Me, Job Interviewers, Cousins, Close relatives, Distant relatives, Friends, Mom, someone I met 5 minutes ago, Dad. That’s the order of people, by frequency, that have asked me the “so, what plans (for the future)?” question.
I lead the list because there’s no one else there that has so much as a clue about how deeply clueless I am. The mere act of asking myself that question, repeatedly, makes me feel less clueless. It’s like playing a game of hide-and-seek where this one dumb kid just stands in the middle of the room and closes his eyes, thinking no one can find him now. I am that kid.
The rest of the people ask me my plans because it’s a general making-conversation question. And, conversation, I have made. It’s impressive how many plans I have had over the last few years; everything from MBA to sales to marketing to MBA to politics to movies to MBA to entrepreneurship to consulting to branding to sales to something creative to anything-as-long-as-it’s-in-US to most recently: marrying a rich girl. It’s that last one everyone has been most encouraging of.
I always had an answer to the what plans question. It’s not that I lied. I just didn’t tell the truth. And this was/is the truth: I don’t know. But, you can’t say that. People become worried for you if you say that. So, I had to come up with an answer that is considered ambitiously appropriate and one that will spare me of that-kid-is-such-a-clueless- disgrace-to-the-family talk.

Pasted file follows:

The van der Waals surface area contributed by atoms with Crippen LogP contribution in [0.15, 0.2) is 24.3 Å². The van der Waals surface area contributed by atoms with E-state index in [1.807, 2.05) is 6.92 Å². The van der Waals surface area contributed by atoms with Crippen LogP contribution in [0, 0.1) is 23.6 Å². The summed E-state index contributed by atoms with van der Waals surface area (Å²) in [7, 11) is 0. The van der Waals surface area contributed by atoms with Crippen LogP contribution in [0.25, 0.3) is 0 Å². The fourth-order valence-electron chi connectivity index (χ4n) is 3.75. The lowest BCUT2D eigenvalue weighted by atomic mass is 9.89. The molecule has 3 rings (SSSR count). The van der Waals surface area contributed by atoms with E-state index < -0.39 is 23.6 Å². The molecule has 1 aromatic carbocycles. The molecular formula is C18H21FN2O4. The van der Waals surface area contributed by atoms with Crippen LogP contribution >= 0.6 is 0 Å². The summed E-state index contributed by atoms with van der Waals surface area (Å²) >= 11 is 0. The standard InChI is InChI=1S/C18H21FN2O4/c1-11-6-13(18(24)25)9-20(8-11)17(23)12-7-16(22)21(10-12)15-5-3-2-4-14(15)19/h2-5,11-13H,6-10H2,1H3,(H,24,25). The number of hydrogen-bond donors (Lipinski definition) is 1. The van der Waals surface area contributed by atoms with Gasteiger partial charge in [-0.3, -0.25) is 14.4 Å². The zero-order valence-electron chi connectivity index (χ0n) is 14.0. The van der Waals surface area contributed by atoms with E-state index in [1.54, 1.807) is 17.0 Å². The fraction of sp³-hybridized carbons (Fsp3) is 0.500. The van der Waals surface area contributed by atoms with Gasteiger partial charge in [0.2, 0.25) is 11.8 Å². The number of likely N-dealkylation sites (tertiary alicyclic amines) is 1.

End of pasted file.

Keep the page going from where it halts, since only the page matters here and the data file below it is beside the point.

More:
We believe having an answer to the what plans question is a real sign of confidence and clarity – Of knowing. We enjoy the that-kid-is-going-to-make-the-family-proud patina.
The true sign of confidence and clarity is saying you don’t know. Of knowing that you have no clue. But, we don’t say it because we don’t hear it from anyone else. Everyone seems to have figured things out as you float in airy aimlessness, alone.
The underlying belief is that everyone with a steady job knows what they are doing with their life. As someone with that kind of job and as someone who is surrounded by people with that kind of job, I can tell you that belief is both disturbing and false.
We get into the steady job convincing people that we not only know what to do but also know what we’ll be doing five and ten years hence. You can’t expect to get a job with: “I have no clue what I want to do, hehe.” You are expected to know, however made-up or delusional. Even the kids that wanted to become doctors from class 2 or something get to a point and become clueless, and the burden of their knowingness all along weighs so heavily on them that they can’t admit they don’t know what to do now.
Ironically, the first step to knowing is admitting that you don’t know. It’s scary and may not land you a job or the ‘family-pride’ rubber stamp from your relatives. But, it will take you closer to knowing. And if you for a long moment think “knowing” must be this magical land of wine and sunshine, I can tell you it’s more like finding yourself in the middle of a desert with a plastic spoon.
There’s a lot said about how, in the end, the greatest regret we have is not living the life of our dreams because we lived someone else’s dream. I don’t think that’s the greatest regret. A greater regret is living a dream you made up because you were too afraid to say: “I don’t know what this dream thing you are talking about is.” It’s living the prosthetic life you invented for yourself because, if you didn’t, you would look like a grand loser. All because you were afraid to say, “I don’t know.”